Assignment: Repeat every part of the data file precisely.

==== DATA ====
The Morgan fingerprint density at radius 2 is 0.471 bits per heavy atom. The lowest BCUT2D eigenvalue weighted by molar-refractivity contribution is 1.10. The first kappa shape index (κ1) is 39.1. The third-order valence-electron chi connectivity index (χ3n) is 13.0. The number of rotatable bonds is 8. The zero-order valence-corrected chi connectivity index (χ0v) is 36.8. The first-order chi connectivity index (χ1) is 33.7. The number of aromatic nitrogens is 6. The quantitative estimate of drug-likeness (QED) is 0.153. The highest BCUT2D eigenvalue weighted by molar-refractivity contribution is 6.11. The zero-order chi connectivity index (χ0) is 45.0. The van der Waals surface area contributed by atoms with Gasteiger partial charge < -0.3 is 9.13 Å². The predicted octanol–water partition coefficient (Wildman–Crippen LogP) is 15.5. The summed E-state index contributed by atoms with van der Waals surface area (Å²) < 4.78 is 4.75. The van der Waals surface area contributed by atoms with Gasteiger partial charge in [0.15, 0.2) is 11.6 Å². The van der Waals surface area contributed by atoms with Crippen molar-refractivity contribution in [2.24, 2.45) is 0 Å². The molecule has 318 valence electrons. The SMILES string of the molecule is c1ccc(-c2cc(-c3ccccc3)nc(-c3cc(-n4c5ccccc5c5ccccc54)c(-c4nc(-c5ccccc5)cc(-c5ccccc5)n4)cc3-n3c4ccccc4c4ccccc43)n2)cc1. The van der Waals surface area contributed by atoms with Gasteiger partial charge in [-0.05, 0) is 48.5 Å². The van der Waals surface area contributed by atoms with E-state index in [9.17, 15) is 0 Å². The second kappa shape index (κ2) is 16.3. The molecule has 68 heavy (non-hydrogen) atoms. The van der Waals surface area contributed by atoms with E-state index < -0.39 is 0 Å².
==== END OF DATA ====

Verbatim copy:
The Morgan fingerprint density at radius 2 is 0.471 bits per heavy atom. The lowest BCUT2D eigenvalue weighted by molar-refractivity contribution is 1.10. The first kappa shape index (κ1) is 39.1. The third-order valence-electron chi connectivity index (χ3n) is 13.0. The number of rotatable bonds is 8. The zero-order valence-corrected chi connectivity index (χ0v) is 36.8. The first-order chi connectivity index (χ1) is 33.7. The number of aromatic nitrogens is 6. The quantitative estimate of drug-likeness (QED) is 0.153. The highest BCUT2D eigenvalue weighted by molar-refractivity contribution is 6.11. The zero-order chi connectivity index (χ0) is 45.0. The van der Waals surface area contributed by atoms with Gasteiger partial charge < -0.3 is 9.13 Å². The predicted octanol–water partition coefficient (Wildman–Crippen LogP) is 15.5. The summed E-state index contributed by atoms with van der Waals surface area (Å²) < 4.78 is 4.75. The van der Waals surface area contributed by atoms with Gasteiger partial charge in [0.15, 0.2) is 11.6 Å². The van der Waals surface area contributed by atoms with Crippen molar-refractivity contribution in [2.24, 2.45) is 0 Å². The molecule has 318 valence electrons. The SMILES string of the molecule is c1ccc(-c2cc(-c3ccccc3)nc(-c3cc(-n4c5ccccc5c5ccccc54)c(-c4nc(-c5ccccc5)cc(-c5ccccc5)n4)cc3-n3c4ccccc4c4ccccc43)n2)cc1. The van der Waals surface area contributed by atoms with Gasteiger partial charge in [-0.05, 0) is 48.5 Å². The van der Waals surface area contributed by atoms with E-state index in [9.17, 15) is 0 Å². The second kappa shape index (κ2) is 16.3. The molecule has 68 heavy (non-hydrogen) atoms. The van der Waals surface area contributed by atoms with E-state index < -0.39 is 0 Å².